Raanana Community Kollel
Rabbi Dovid Horwitz
The Mishna Berura quotes the Zohar which teaches that the pious would remain awake on Shavuot night and engage in Torah study. In addition to the great reward of the study itself, this custom provides some degree of rectification for the sleep that overtook the Jewish people on the night preceding the giving of the Torah.
Not only does staying up all night present us with a physical challenge, it also provides us with many halachic ones as well. Many of the brachot that we recite in the morning after awakening from a night’s sleep are thrown into question when we have not slept the entire night. For example, immediately upon wakening every morning, we wash our hands and recite the bracha of “al netilat yadayim”. The main reason for this is that our hands have inadvertently become unclean while we sleep. Because our hands do not normally become unclean while we are awake and learning, the question arises as to whether or not we are obligated to wash our hands in the morning with a bracha. As a solution to this dilemma, the Poskim suggest that one make sure to use the bathroom before the morning hand washing to ensure that his hands are ritually unclean before he washes, thereby validating washing with a bracha.
Another question which arises on Shavuot concerns making a bracha on one’s tzitzit. The Mishna Berura writes that one who sleeps in his tzitzit all night should not make a new bracha in the morning. Therefore, men and boys who normally wear a talit during Shacharit should recite the bracha on the talit and by doing so exempt the tzitzit as well. One who does not wear a talit during davening should listen to the bracha of one who does thereby fulfilling the blessing through his friend’s recitation.
Although most of the morning brachot can be recited regardless of whether one slept the previous night or not, there are two brachot which cannot be recited as they allude directly to the activity of having awoken from a sleep. Thus, the bracha of “elokei neshama” and “hama’avir shainah” cannot be said since they praise Hashem for having restored one’s soul after sleep. In this case, the Poskim advise those who stay awake all night to listen to these brachot recited by one who has slept. It is therefore important for the gabbai of the minyan to appoint one who has slept to be the ba’al tefila to lead the congregation in the morning brachot.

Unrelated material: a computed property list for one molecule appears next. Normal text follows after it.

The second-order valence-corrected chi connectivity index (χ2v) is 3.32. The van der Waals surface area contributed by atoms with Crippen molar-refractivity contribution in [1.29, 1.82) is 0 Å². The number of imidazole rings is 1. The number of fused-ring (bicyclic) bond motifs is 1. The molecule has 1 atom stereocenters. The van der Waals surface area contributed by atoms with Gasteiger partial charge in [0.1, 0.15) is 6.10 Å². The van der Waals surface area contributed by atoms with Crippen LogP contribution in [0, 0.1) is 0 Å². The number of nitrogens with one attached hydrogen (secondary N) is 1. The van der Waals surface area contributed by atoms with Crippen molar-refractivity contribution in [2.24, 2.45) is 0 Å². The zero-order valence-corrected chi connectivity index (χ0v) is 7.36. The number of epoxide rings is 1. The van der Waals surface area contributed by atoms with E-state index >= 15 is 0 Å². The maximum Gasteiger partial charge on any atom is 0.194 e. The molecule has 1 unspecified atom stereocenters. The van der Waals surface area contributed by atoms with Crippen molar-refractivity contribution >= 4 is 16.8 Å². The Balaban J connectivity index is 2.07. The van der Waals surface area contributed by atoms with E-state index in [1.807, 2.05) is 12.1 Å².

Lastly, it is questionable whether or not one who remained awake the entire night is obligated to recite birkat hatorah in the morning. Most authorities maintain that the nature of this bracha is like that of any other blessing made over a mitzvah. ecause we have an obligation to study Torah at every waking moment, the poskim rule that only sleep would constitute an interruption sufficient to warrant a new bracha. According to this reasoning, one who stays awake all night, whether he studied Torah or not, would not need to make a new bracha. Nevertheless, some other authorities maintain that birkat hatorah is actually a blessing of thanksgiving, similar to the blessings which we recite every morning, regardless of whether we slept. As a result of this doubt, the poskim advise one who stayed awake all night to listen to the birkat hatorah of one who had slept. Interestingly, this debate only arises if one did not sleep during the previous day as well. However, one who took a nap on Erev Shavuot is allowed to recite birkat hatorah the following morning since he did indeed cause an interruption to yesterday’s bracha when he took his nap, and according to many opinions this alone would warrant a new bracha upon awakening.
Remember, there is no merit to staying up all night if one is not going to use his time wisely engaged in Torah study. It is far better for one to study partially into the night and to go to sleep when feeling tired, thereby ensuring that he will be refreshed for Shacharit and the remainder of the chag. May we all merit to receive the Torah with fresh enthusiasm and excitement.